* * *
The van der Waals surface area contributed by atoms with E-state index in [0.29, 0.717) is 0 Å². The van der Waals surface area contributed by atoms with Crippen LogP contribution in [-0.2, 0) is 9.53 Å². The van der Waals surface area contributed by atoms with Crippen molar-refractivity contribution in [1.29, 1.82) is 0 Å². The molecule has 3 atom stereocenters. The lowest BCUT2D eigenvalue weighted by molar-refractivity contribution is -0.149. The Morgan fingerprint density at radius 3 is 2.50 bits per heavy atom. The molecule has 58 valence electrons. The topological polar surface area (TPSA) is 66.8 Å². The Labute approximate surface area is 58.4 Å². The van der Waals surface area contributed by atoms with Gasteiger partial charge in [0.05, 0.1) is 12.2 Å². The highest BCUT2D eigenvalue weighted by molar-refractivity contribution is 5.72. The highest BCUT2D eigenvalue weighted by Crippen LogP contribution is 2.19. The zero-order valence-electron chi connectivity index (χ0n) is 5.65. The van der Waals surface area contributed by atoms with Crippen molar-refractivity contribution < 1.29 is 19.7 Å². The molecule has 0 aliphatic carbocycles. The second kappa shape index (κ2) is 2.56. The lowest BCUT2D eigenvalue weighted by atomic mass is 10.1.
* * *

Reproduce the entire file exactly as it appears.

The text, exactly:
The van der Waals surface area contributed by atoms with E-state index in [0.29, 0.717) is 0 Å². The van der Waals surface area contributed by atoms with Crippen LogP contribution in [-0.2, 0) is 9.53 Å². The van der Waals surface area contributed by atoms with Crippen molar-refractivity contribution in [1.29, 1.82) is 0 Å². The molecule has 3 atom stereocenters. The lowest BCUT2D eigenvalue weighted by molar-refractivity contribution is -0.149. The Morgan fingerprint density at radius 3 is 2.50 bits per heavy atom. The molecule has 58 valence electrons. The topological polar surface area (TPSA) is 66.8 Å². The Labute approximate surface area is 58.4 Å². The van der Waals surface area contributed by atoms with Gasteiger partial charge in [0.05, 0.1) is 12.2 Å². The highest BCUT2D eigenvalue weighted by molar-refractivity contribution is 5.72. The highest BCUT2D eigenvalue weighted by Crippen LogP contribution is 2.19. The zero-order valence-electron chi connectivity index (χ0n) is 5.65. The van der Waals surface area contributed by atoms with Crippen molar-refractivity contribution < 1.29 is 19.7 Å². The molecule has 0 aliphatic carbocycles. The second kappa shape index (κ2) is 2.56. The lowest BCUT2D eigenvalue weighted by atomic mass is 10.1.